U.S. Senator Claire McCaskill is leading a bipartisan effort to crack down on "sham universities" that knowingly break U.S. immigration laws and provide a back door for people to illegally enter the country.
Following a report by an independent watchdog that revealed a lack of federal oversight has permitted sham colleges and universities to award student visas to foreign nationals, McCaskill is leading a bipartisan group of Senators in introducing legislation to place strict requirements on the Student and Exchange Visitor Program (SEVP) and increase oversight of the program.
"Sham universities knowingly commit fraud, jeopardize our nation's security, and abuse an otherwise worthy visa program," McCaskill said. "For too long these institutions have broken the law and gotten away with it, but it's time to put the proper safeguards in place to ensure their schemes have consequences. This bipartisan legislation is another step in working to fully secure our nation's borders and keep our communities safe."
The Student Visa Integrity Act would make it a criminal offense if a person makes a materially false statement or provides false information when petitioning to bring in foreign students. The legislation would also limit the SEVP program to accredited schools and allow for the immediate withdrawal of a participant in the SEVP program if there is credible evidence of fraud.
The report by the independent Government Accountability Office (GAO) warned that the fraud scheme could make the nation vulnerable to potential terrorists seeking to enter the United States. Requested by McCaskill and other Senators from both sides of the aisle, the report also found that a "significant number" of schools certified to give out visas to international students are not even certified by the state in which they operate. Of 434 flight schools that provide student visas, an astounding 167-or 38 percent-are not accredited by the Federal Aviation Administration. Two of the September 11th hijackers successfully applied for student visas to attend flight schools.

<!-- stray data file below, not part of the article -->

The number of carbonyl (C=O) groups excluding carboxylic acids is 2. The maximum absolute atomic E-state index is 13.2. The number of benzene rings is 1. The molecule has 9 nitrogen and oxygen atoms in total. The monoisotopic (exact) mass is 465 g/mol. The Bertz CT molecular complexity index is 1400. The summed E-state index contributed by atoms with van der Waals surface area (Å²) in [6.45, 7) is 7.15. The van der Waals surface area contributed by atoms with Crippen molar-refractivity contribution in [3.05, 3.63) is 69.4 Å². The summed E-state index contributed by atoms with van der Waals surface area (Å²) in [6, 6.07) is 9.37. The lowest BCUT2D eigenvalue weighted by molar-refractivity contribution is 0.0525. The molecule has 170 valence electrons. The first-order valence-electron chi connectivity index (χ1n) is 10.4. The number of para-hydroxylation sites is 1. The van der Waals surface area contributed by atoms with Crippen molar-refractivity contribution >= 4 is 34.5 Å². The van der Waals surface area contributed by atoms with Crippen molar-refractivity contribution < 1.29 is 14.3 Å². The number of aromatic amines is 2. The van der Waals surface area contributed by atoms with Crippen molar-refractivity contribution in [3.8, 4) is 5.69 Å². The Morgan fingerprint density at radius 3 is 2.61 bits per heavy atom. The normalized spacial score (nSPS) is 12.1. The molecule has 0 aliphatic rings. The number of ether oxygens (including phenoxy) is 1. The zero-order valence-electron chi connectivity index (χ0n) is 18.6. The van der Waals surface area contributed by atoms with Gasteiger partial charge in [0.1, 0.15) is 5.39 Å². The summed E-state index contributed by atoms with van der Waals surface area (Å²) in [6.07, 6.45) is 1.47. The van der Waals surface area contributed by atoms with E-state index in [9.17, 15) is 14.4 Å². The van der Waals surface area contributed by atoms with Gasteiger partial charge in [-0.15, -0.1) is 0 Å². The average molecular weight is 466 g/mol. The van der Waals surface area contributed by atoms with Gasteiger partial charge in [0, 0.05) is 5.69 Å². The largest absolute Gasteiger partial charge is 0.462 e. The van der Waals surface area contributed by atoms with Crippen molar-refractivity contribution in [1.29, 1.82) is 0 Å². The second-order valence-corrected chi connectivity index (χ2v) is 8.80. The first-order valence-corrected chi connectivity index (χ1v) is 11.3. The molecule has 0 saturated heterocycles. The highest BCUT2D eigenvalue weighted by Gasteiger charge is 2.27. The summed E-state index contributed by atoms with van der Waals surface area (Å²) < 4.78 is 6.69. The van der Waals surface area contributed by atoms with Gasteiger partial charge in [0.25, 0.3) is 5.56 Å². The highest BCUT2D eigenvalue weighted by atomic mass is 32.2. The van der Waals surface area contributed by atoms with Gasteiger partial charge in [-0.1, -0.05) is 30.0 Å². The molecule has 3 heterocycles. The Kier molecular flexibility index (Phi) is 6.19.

The Senators called for the GAO report last year after a high-profile case of a sham school in California surfaced in February 2011. Tri-Valley University had enrolled over 1,500 foreign students until a federal investigation exposed the school as a scam. Tri-Valley officials were caught giving F-1 visas to undercover agents, posing as foreign nationals, who explicitly professed no intention of attending classes. Students paid $5,400 per semester in tuition to the school to obtain those student visas until the school was shut down.
Since arriving in the Senate, McCaskill has repeatedly challenged both the Bush and Obama Administrations to strengthen employer enforcement programs and has fought for tougher crackdowns on employers who knowingly hire undocumented workers. Progress has been made as penalties for such employers have risen dramatically since 2007. McCaskill successfully passed a deficit-neutral law to provide $600 million in funding for additional border patrol agents and unmanned aerial surveillance to secure the southwest border.